The Bulgarian parliament’s committee on fighting corruption did not approve a new draft anti-corruption law in a vote on May 12, Dnevnik daily reported. The bill was supported by four committee members, but six abstained. The support came from the representatives of the ruling centre-right Citizens for European Development of Bulgaria (GERB) and its junior coalition partner the Reformist Bloc.
Last September, the parliament rejected in its first reading an anti-corruption bill, a setback that was highlighted by the European Commission in its annual report on the country’s progress under the Cooperation and Verification Mechanism (CVM) published on January 27. “The government has announced its intention to resubmit the proposal in an amended form, but the rejection underlined a lack of political consensus behind the reform process,” the CVM report said.
Both the first text and the new version of the law were proposed by Deputy Prime Minister Meglena Kuneva, the leader of Bulgaria of Citizens Movement (DBG), one of the parties in the Reformist Bloc. On May 13, DBG warned that it would withdraw its support for the government if the parliament rejected the new bill as well.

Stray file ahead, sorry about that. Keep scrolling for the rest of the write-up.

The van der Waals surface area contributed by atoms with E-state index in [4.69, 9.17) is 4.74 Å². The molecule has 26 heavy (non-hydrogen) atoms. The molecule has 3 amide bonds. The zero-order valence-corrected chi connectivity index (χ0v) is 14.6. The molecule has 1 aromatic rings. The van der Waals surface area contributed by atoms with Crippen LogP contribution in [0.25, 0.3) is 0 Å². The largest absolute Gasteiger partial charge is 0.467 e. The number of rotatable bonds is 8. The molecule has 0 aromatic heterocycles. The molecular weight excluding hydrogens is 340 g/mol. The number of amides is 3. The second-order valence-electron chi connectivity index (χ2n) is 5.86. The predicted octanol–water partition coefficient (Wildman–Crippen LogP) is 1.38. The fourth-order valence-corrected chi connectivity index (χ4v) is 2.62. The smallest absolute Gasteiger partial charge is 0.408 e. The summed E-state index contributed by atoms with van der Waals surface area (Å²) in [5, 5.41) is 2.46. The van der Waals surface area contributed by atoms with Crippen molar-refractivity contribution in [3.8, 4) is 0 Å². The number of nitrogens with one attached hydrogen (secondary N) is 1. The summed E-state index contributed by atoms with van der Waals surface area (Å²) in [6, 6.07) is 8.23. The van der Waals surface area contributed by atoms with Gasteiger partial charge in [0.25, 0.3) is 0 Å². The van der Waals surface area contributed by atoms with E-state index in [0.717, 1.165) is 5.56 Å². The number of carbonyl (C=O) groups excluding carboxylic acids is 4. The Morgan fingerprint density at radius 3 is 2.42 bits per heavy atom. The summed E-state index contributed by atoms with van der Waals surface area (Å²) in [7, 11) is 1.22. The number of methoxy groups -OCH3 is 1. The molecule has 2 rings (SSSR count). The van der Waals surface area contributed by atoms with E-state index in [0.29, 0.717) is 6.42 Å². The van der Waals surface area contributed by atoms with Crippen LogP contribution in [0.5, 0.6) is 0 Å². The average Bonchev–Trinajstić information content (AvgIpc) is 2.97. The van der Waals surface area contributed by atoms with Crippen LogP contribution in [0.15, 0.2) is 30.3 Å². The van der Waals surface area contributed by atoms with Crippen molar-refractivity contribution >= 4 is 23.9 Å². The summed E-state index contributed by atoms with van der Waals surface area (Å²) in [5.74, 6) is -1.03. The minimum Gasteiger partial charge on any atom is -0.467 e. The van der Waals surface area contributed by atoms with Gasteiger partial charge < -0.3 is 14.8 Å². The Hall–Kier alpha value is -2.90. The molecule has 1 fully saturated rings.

The latest bill envisages the creation of a national bureau, which will unite the current anti-corruption agency BORKOR, a unit of the national audit office, as well as the commissions dealing with conflict of interest and withdrawal of criminal assets. The bureau’s director and his four deputies will be elected by the parliament.
There were two main criticisms of the new bill.
The first concerned the type of majority required for electing the new body’s management. There are three options: a qualified majority of two-thirds, a simple majority of more than half of the MPs (50%+1), or simply more votes in favour than against. The bill’s critics demanded the first or at least the second of these options. However, Kuneva explained that she is not against such solutions, but she was advised by legal experts that the constitution does not allow them.
The other main criticism was the possibility for sending virtually anonymous signals to the bureau, with the only requirement being the presence of a signature. A committee member pointed out that this was the main reason the parliament rejected the initial version of the bill last year.
Meanwhile, Tsvetan Tsvetanov, deputy chairman of GERB said on May 13 that GERB’s lawmakers support the bill, but it has to muster a majority in the parliament. GERB leads a minority government in Bulgaria.
The new bill will be also examined by the parliament’s legal committee, which has a leading role, Capital Daily commented on May 12. According to GERB lawmakers quoted by the daily, the expectations are that this committee will approve the draft law.
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